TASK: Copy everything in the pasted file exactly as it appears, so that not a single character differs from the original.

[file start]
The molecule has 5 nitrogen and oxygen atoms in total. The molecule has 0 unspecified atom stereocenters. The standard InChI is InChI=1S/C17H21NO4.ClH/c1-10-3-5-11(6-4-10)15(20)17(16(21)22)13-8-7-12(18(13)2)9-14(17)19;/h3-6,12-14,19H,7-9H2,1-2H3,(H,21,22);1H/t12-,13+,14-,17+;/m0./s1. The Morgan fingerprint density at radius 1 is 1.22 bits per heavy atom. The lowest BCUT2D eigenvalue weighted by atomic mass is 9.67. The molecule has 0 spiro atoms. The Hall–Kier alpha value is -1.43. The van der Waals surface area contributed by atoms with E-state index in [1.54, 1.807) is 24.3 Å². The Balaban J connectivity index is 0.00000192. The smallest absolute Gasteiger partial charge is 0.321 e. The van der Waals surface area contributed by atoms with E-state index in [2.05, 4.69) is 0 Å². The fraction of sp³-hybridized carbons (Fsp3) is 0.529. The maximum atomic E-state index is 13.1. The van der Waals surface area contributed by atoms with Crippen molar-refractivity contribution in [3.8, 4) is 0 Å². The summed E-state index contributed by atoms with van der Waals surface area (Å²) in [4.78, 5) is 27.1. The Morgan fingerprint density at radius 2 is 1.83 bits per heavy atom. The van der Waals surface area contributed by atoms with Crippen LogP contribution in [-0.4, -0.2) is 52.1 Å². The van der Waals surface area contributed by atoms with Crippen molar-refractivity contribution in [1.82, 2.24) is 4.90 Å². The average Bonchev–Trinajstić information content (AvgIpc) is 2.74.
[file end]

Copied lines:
The molecule has 5 nitrogen and oxygen atoms in total. The molecule has 0 unspecified atom stereocenters. The standard InChI is InChI=1S/C17H21NO4.ClH/c1-10-3-5-11(6-4-10)15(20)17(16(21)22)13-8-7-12(18(13)2)9-14(17)19;/h3-6,12-14,19H,7-9H2,1-2H3,(H,21,22);1H/t12-,13+,14-,17+;/m0./s1. The Morgan fingerprint density at radius 1 is 1.22 bits per heavy atom. The lowest BCUT2D eigenvalue weighted by atomic mass is 9.67. The molecule has 0 spiro atoms. The Hall–Kier alpha value is -1.43. The van der Waals surface area contributed by atoms with E-state index in [1.54, 1.807) is 24.3 Å². The Balaban J connectivity index is 0.00000192. The smallest absolute Gasteiger partial charge is 0.321 e. The van der Waals surface area contributed by atoms with E-state index in [2.05, 4.69) is 0 Å². The fraction of sp³-hybridized carbons (Fsp3) is 0.529. The maximum atomic E-state index is 13.1. The van der Waals surface area contributed by atoms with Crippen molar-refractivity contribution in [3.8, 4) is 0 Å². The summed E-state index contributed by atoms with van der Waals surface area (Å²) in [4.78, 5) is 27.1. The Morgan fingerprint density at radius 2 is 1.83 bits per heavy atom. The van der Waals surface area contributed by atoms with Crippen LogP contribution in [-0.4, -0.2) is 52.1 Å². The van der Waals surface area contributed by atoms with Crippen molar-refractivity contribution in [1.82, 2.24) is 4.90 Å². The average Bonchev–Trinajstić information content (AvgIpc) is 2.74.